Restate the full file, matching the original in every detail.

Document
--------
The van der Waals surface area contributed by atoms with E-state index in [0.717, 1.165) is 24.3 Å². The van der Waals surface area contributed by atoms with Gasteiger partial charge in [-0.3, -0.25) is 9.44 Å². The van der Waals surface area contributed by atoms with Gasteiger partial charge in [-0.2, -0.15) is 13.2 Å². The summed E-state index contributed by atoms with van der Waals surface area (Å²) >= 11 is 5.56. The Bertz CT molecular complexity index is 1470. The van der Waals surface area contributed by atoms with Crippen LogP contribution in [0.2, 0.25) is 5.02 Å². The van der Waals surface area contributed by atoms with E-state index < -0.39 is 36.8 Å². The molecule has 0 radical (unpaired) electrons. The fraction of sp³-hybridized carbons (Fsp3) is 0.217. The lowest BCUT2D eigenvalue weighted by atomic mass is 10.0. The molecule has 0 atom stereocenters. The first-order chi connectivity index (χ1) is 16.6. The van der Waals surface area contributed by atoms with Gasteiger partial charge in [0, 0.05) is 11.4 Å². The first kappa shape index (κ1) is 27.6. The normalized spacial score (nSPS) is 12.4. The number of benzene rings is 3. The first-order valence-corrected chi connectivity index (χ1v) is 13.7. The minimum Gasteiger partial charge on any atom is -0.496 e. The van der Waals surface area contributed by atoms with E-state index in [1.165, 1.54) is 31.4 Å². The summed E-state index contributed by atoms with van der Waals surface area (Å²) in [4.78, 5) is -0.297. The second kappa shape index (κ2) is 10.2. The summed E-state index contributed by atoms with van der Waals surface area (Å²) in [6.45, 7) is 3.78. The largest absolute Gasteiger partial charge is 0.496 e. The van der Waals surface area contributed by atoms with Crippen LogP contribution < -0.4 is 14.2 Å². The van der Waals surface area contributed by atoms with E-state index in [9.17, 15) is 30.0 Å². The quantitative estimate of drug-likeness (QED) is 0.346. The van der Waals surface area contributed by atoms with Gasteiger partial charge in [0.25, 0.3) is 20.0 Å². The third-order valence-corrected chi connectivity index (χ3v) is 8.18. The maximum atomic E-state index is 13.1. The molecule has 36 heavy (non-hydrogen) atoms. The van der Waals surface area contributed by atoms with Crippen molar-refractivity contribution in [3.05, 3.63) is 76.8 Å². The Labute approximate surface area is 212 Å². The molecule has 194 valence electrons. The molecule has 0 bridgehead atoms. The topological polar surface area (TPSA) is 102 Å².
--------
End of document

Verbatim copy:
The van der Waals surface area contributed by atoms with E-state index in [0.717, 1.165) is 24.3 Å². The van der Waals surface area contributed by atoms with Gasteiger partial charge in [-0.3, -0.25) is 9.44 Å². The van der Waals surface area contributed by atoms with Gasteiger partial charge in [-0.2, -0.15) is 13.2 Å². The summed E-state index contributed by atoms with van der Waals surface area (Å²) >= 11 is 5.56. The Bertz CT molecular complexity index is 1470. The van der Waals surface area contributed by atoms with Crippen LogP contribution in [0.2, 0.25) is 5.02 Å². The van der Waals surface area contributed by atoms with E-state index < -0.39 is 36.8 Å². The molecule has 0 radical (unpaired) electrons. The fraction of sp³-hybridized carbons (Fsp3) is 0.217. The lowest BCUT2D eigenvalue weighted by atomic mass is 10.0. The molecule has 0 atom stereocenters. The first-order chi connectivity index (χ1) is 16.6. The van der Waals surface area contributed by atoms with Gasteiger partial charge in [0, 0.05) is 11.4 Å². The first kappa shape index (κ1) is 27.6. The normalized spacial score (nSPS) is 12.4. The number of benzene rings is 3. The first-order valence-corrected chi connectivity index (χ1v) is 13.7. The minimum Gasteiger partial charge on any atom is -0.496 e. The van der Waals surface area contributed by atoms with E-state index in [1.165, 1.54) is 31.4 Å². The summed E-state index contributed by atoms with van der Waals surface area (Å²) in [4.78, 5) is -0.297. The second kappa shape index (κ2) is 10.2. The summed E-state index contributed by atoms with van der Waals surface area (Å²) in [6.45, 7) is 3.78. The largest absolute Gasteiger partial charge is 0.496 e. The van der Waals surface area contributed by atoms with Crippen LogP contribution < -0.4 is 14.2 Å². The van der Waals surface area contributed by atoms with E-state index in [9.17, 15) is 30.0 Å². The quantitative estimate of drug-likeness (QED) is 0.346. The van der Waals surface area contributed by atoms with Gasteiger partial charge in [0.25, 0.3) is 20.0 Å². The third-order valence-corrected chi connectivity index (χ3v) is 8.18. The maximum atomic E-state index is 13.1. The molecule has 36 heavy (non-hydrogen) atoms. The van der Waals surface area contributed by atoms with Crippen molar-refractivity contribution in [3.05, 3.63) is 76.8 Å². The Labute approximate surface area is 212 Å². The molecule has 194 valence electrons. The molecule has 0 bridgehead atoms. The topological polar surface area (TPSA) is 102 Å².